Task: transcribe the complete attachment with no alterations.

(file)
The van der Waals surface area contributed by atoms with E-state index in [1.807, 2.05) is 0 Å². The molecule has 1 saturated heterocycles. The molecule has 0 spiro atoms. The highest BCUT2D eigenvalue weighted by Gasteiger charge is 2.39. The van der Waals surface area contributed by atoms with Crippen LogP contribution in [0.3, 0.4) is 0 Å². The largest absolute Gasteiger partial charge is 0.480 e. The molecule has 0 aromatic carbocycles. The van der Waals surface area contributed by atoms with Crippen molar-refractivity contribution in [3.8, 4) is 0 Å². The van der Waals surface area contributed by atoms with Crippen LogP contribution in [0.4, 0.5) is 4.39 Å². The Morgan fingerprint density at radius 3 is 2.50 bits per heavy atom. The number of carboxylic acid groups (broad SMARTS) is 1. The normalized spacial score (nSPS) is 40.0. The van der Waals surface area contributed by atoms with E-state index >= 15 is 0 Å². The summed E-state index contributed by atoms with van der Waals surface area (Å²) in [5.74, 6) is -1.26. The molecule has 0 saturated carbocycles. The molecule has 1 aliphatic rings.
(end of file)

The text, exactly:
The van der Waals surface area contributed by atoms with E-state index in [1.807, 2.05) is 0 Å². The molecule has 1 saturated heterocycles. The molecule has 0 spiro atoms. The highest BCUT2D eigenvalue weighted by Gasteiger charge is 2.39. The van der Waals surface area contributed by atoms with Crippen LogP contribution in [0.3, 0.4) is 0 Å². The largest absolute Gasteiger partial charge is 0.480 e. The molecule has 0 aromatic carbocycles. The van der Waals surface area contributed by atoms with Crippen molar-refractivity contribution in [3.8, 4) is 0 Å². The van der Waals surface area contributed by atoms with Crippen LogP contribution in [0.4, 0.5) is 4.39 Å². The Morgan fingerprint density at radius 3 is 2.50 bits per heavy atom. The number of carboxylic acid groups (broad SMARTS) is 1. The normalized spacial score (nSPS) is 40.0. The van der Waals surface area contributed by atoms with E-state index >= 15 is 0 Å². The summed E-state index contributed by atoms with van der Waals surface area (Å²) in [5.74, 6) is -1.26. The molecule has 0 saturated carbocycles. The molecule has 1 aliphatic rings.